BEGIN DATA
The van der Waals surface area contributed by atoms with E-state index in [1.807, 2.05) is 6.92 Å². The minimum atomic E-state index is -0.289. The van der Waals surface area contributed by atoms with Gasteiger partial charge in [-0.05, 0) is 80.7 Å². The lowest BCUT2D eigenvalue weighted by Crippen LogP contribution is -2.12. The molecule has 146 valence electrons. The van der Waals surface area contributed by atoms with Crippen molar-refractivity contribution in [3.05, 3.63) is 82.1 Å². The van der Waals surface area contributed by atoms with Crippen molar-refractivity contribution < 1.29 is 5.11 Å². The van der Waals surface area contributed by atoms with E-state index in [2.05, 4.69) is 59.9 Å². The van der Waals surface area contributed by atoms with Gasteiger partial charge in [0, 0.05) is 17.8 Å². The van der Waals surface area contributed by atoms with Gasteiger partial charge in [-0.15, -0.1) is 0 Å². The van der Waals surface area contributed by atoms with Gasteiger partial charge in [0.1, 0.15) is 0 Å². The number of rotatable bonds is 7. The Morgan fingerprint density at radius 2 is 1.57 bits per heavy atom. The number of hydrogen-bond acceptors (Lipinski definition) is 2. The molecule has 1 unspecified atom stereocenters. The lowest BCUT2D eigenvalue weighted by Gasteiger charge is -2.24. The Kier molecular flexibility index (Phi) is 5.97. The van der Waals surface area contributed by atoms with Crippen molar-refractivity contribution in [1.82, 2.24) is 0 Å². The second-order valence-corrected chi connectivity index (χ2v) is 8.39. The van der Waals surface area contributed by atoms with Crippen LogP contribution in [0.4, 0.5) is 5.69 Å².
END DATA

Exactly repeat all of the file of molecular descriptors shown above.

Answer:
The van der Waals surface area contributed by atoms with E-state index in [1.807, 2.05) is 6.92 Å². The minimum atomic E-state index is -0.289. The van der Waals surface area contributed by atoms with Gasteiger partial charge in [-0.05, 0) is 80.7 Å². The lowest BCUT2D eigenvalue weighted by Crippen LogP contribution is -2.12. The molecule has 146 valence electrons. The van der Waals surface area contributed by atoms with Crippen molar-refractivity contribution in [3.05, 3.63) is 82.1 Å². The van der Waals surface area contributed by atoms with Crippen molar-refractivity contribution < 1.29 is 5.11 Å². The van der Waals surface area contributed by atoms with E-state index in [2.05, 4.69) is 59.9 Å². The van der Waals surface area contributed by atoms with Gasteiger partial charge in [0, 0.05) is 17.8 Å². The van der Waals surface area contributed by atoms with Gasteiger partial charge in [-0.15, -0.1) is 0 Å². The van der Waals surface area contributed by atoms with Gasteiger partial charge in [0.1, 0.15) is 0 Å². The number of rotatable bonds is 7. The Morgan fingerprint density at radius 2 is 1.57 bits per heavy atom. The number of hydrogen-bond acceptors (Lipinski definition) is 2. The molecule has 1 unspecified atom stereocenters. The lowest BCUT2D eigenvalue weighted by Gasteiger charge is -2.24. The Kier molecular flexibility index (Phi) is 5.97. The van der Waals surface area contributed by atoms with Crippen molar-refractivity contribution in [1.82, 2.24) is 0 Å². The second-order valence-corrected chi connectivity index (χ2v) is 8.39. The van der Waals surface area contributed by atoms with Crippen LogP contribution in [0.4, 0.5) is 5.69 Å².